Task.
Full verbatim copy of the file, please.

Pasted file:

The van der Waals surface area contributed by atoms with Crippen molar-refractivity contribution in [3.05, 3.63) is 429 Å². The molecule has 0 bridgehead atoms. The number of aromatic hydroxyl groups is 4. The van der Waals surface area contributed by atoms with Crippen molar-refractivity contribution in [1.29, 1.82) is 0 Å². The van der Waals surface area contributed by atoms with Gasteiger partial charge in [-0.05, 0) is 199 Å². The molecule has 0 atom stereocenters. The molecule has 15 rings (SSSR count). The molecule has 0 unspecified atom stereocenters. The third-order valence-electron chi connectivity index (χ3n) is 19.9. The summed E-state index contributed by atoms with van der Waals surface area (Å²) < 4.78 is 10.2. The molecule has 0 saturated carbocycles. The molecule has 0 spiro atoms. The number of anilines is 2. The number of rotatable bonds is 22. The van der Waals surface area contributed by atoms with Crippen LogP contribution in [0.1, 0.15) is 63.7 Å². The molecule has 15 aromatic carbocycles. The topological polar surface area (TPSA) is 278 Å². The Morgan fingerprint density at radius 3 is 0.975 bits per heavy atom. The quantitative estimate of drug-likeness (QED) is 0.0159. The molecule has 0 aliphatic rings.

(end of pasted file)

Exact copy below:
The van der Waals surface area contributed by atoms with Crippen molar-refractivity contribution in [3.05, 3.63) is 429 Å². The molecule has 0 bridgehead atoms. The number of aromatic hydroxyl groups is 4. The van der Waals surface area contributed by atoms with Crippen molar-refractivity contribution in [1.29, 1.82) is 0 Å². The van der Waals surface area contributed by atoms with Gasteiger partial charge in [-0.05, 0) is 199 Å². The molecule has 0 atom stereocenters. The molecule has 15 rings (SSSR count). The molecule has 0 unspecified atom stereocenters. The third-order valence-electron chi connectivity index (χ3n) is 19.9. The summed E-state index contributed by atoms with van der Waals surface area (Å²) < 4.78 is 10.2. The molecule has 0 saturated carbocycles. The molecule has 0 spiro atoms. The number of anilines is 2. The number of rotatable bonds is 22. The van der Waals surface area contributed by atoms with Crippen LogP contribution in [0.1, 0.15) is 63.7 Å². The molecule has 15 aromatic carbocycles. The topological polar surface area (TPSA) is 278 Å². The Morgan fingerprint density at radius 3 is 0.975 bits per heavy atom. The quantitative estimate of drug-likeness (QED) is 0.0159. The molecule has 0 aliphatic rings.